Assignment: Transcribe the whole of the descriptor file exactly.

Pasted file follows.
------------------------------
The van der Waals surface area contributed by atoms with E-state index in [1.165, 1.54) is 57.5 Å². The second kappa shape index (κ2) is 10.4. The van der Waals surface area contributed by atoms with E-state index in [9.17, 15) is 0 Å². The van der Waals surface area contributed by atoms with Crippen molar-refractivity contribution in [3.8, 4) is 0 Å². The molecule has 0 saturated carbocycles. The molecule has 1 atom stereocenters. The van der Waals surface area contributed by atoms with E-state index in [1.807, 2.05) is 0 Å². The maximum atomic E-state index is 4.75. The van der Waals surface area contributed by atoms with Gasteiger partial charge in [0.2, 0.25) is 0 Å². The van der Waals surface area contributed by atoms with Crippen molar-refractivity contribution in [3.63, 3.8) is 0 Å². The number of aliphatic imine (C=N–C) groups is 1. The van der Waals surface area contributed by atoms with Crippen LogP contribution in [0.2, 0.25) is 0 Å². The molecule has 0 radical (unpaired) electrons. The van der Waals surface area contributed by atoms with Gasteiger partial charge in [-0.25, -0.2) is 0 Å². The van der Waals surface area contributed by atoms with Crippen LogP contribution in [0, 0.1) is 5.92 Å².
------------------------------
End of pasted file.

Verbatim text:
The van der Waals surface area contributed by atoms with E-state index in [1.165, 1.54) is 57.5 Å². The second kappa shape index (κ2) is 10.4. The van der Waals surface area contributed by atoms with E-state index in [9.17, 15) is 0 Å². The van der Waals surface area contributed by atoms with Crippen molar-refractivity contribution in [3.8, 4) is 0 Å². The molecule has 0 saturated carbocycles. The molecule has 1 atom stereocenters. The van der Waals surface area contributed by atoms with E-state index in [1.807, 2.05) is 0 Å². The maximum atomic E-state index is 4.75. The van der Waals surface area contributed by atoms with Gasteiger partial charge in [0.2, 0.25) is 0 Å². The van der Waals surface area contributed by atoms with Crippen molar-refractivity contribution in [3.63, 3.8) is 0 Å². The number of aliphatic imine (C=N–C) groups is 1. The van der Waals surface area contributed by atoms with Crippen LogP contribution in [0.2, 0.25) is 0 Å². The molecule has 0 radical (unpaired) electrons. The van der Waals surface area contributed by atoms with Gasteiger partial charge in [-0.25, -0.2) is 0 Å². The van der Waals surface area contributed by atoms with Crippen LogP contribution in [0, 0.1) is 5.92 Å².